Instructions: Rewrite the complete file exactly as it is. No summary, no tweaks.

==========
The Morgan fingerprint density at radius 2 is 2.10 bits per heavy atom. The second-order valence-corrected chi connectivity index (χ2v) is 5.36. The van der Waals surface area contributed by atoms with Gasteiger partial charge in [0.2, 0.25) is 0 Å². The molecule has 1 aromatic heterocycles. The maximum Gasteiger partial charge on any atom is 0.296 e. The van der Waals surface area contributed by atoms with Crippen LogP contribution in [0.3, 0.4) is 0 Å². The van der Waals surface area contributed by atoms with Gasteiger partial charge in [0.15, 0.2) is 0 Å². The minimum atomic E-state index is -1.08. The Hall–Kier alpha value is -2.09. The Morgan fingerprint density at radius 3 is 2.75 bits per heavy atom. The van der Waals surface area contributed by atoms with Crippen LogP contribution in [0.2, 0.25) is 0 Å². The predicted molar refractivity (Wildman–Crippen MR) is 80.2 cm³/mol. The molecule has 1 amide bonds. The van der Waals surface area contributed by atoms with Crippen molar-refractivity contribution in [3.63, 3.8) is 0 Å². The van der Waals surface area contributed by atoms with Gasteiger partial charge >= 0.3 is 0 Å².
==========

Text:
The Morgan fingerprint density at radius 2 is 2.10 bits per heavy atom. The second-order valence-corrected chi connectivity index (χ2v) is 5.36. The van der Waals surface area contributed by atoms with Gasteiger partial charge in [0.2, 0.25) is 0 Å². The molecule has 1 aromatic heterocycles. The maximum Gasteiger partial charge on any atom is 0.296 e. The van der Waals surface area contributed by atoms with Crippen LogP contribution in [0.3, 0.4) is 0 Å². The van der Waals surface area contributed by atoms with Gasteiger partial charge in [0.15, 0.2) is 0 Å². The minimum atomic E-state index is -1.08. The Hall–Kier alpha value is -2.09. The Morgan fingerprint density at radius 3 is 2.75 bits per heavy atom. The van der Waals surface area contributed by atoms with Crippen LogP contribution in [0.2, 0.25) is 0 Å². The predicted molar refractivity (Wildman–Crippen MR) is 80.2 cm³/mol. The molecule has 1 amide bonds. The van der Waals surface area contributed by atoms with Crippen molar-refractivity contribution in [3.63, 3.8) is 0 Å². The van der Waals surface area contributed by atoms with Gasteiger partial charge >= 0.3 is 0 Å².